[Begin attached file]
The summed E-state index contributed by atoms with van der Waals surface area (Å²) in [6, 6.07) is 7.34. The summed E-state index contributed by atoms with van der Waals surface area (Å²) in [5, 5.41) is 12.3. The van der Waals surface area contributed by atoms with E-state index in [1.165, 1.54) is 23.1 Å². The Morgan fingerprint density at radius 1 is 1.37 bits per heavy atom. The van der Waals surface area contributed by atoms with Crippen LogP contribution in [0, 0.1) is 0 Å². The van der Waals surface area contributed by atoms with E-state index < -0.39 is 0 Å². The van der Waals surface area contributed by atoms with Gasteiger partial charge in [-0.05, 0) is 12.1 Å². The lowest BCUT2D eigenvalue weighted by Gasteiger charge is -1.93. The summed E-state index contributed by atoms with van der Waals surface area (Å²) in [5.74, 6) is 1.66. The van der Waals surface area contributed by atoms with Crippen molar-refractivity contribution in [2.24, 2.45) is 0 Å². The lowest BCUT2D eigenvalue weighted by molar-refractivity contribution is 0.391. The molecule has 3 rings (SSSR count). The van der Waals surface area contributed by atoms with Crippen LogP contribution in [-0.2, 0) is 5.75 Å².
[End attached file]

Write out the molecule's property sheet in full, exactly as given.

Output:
The summed E-state index contributed by atoms with van der Waals surface area (Å²) in [6, 6.07) is 7.34. The summed E-state index contributed by atoms with van der Waals surface area (Å²) in [5, 5.41) is 12.3. The van der Waals surface area contributed by atoms with E-state index in [1.165, 1.54) is 23.1 Å². The Morgan fingerprint density at radius 1 is 1.37 bits per heavy atom. The van der Waals surface area contributed by atoms with Crippen LogP contribution in [0, 0.1) is 0 Å². The van der Waals surface area contributed by atoms with E-state index < -0.39 is 0 Å². The van der Waals surface area contributed by atoms with Gasteiger partial charge in [-0.05, 0) is 12.1 Å². The lowest BCUT2D eigenvalue weighted by Gasteiger charge is -1.93. The summed E-state index contributed by atoms with van der Waals surface area (Å²) in [5.74, 6) is 1.66. The van der Waals surface area contributed by atoms with Crippen molar-refractivity contribution in [2.24, 2.45) is 0 Å². The lowest BCUT2D eigenvalue weighted by molar-refractivity contribution is 0.391. The molecule has 3 rings (SSSR count). The van der Waals surface area contributed by atoms with Crippen LogP contribution in [-0.2, 0) is 5.75 Å².